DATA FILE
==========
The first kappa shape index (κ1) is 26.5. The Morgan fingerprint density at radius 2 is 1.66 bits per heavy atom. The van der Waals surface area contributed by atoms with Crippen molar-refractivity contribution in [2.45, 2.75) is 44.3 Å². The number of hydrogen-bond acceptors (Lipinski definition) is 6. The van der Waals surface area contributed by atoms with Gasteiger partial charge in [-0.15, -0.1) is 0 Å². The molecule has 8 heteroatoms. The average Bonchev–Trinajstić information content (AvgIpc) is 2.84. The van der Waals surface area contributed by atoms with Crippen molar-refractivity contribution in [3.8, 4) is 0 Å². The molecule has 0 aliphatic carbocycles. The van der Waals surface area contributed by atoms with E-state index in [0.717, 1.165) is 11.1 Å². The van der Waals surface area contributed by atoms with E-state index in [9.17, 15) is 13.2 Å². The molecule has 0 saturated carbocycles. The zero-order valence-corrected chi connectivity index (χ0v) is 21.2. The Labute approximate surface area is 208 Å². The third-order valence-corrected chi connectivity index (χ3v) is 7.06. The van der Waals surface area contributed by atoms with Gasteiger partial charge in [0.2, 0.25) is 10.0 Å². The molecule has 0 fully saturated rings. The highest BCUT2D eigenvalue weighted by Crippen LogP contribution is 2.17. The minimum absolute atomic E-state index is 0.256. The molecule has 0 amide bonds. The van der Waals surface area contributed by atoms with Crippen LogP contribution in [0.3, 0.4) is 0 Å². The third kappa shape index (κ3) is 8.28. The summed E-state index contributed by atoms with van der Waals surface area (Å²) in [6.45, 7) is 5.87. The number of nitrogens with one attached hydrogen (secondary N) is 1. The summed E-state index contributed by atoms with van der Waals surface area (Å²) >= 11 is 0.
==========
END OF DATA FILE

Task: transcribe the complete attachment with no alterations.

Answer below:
The first kappa shape index (κ1) is 26.5. The Morgan fingerprint density at radius 2 is 1.66 bits per heavy atom. The van der Waals surface area contributed by atoms with Crippen molar-refractivity contribution in [2.45, 2.75) is 44.3 Å². The number of hydrogen-bond acceptors (Lipinski definition) is 6. The van der Waals surface area contributed by atoms with Gasteiger partial charge in [-0.15, -0.1) is 0 Å². The molecule has 8 heteroatoms. The average Bonchev–Trinajstić information content (AvgIpc) is 2.84. The van der Waals surface area contributed by atoms with Crippen molar-refractivity contribution in [3.8, 4) is 0 Å². The molecule has 0 aliphatic carbocycles. The van der Waals surface area contributed by atoms with E-state index in [0.717, 1.165) is 11.1 Å². The van der Waals surface area contributed by atoms with E-state index in [9.17, 15) is 13.2 Å². The molecule has 0 saturated carbocycles. The zero-order valence-corrected chi connectivity index (χ0v) is 21.2. The Labute approximate surface area is 208 Å². The third-order valence-corrected chi connectivity index (χ3v) is 7.06. The van der Waals surface area contributed by atoms with Gasteiger partial charge in [0.2, 0.25) is 10.0 Å². The molecule has 0 fully saturated rings. The highest BCUT2D eigenvalue weighted by Crippen LogP contribution is 2.17. The minimum absolute atomic E-state index is 0.256. The molecule has 0 amide bonds. The van der Waals surface area contributed by atoms with Crippen LogP contribution in [0.3, 0.4) is 0 Å². The third kappa shape index (κ3) is 8.28. The summed E-state index contributed by atoms with van der Waals surface area (Å²) in [6.45, 7) is 5.87. The number of nitrogens with one attached hydrogen (secondary N) is 1. The summed E-state index contributed by atoms with van der Waals surface area (Å²) >= 11 is 0.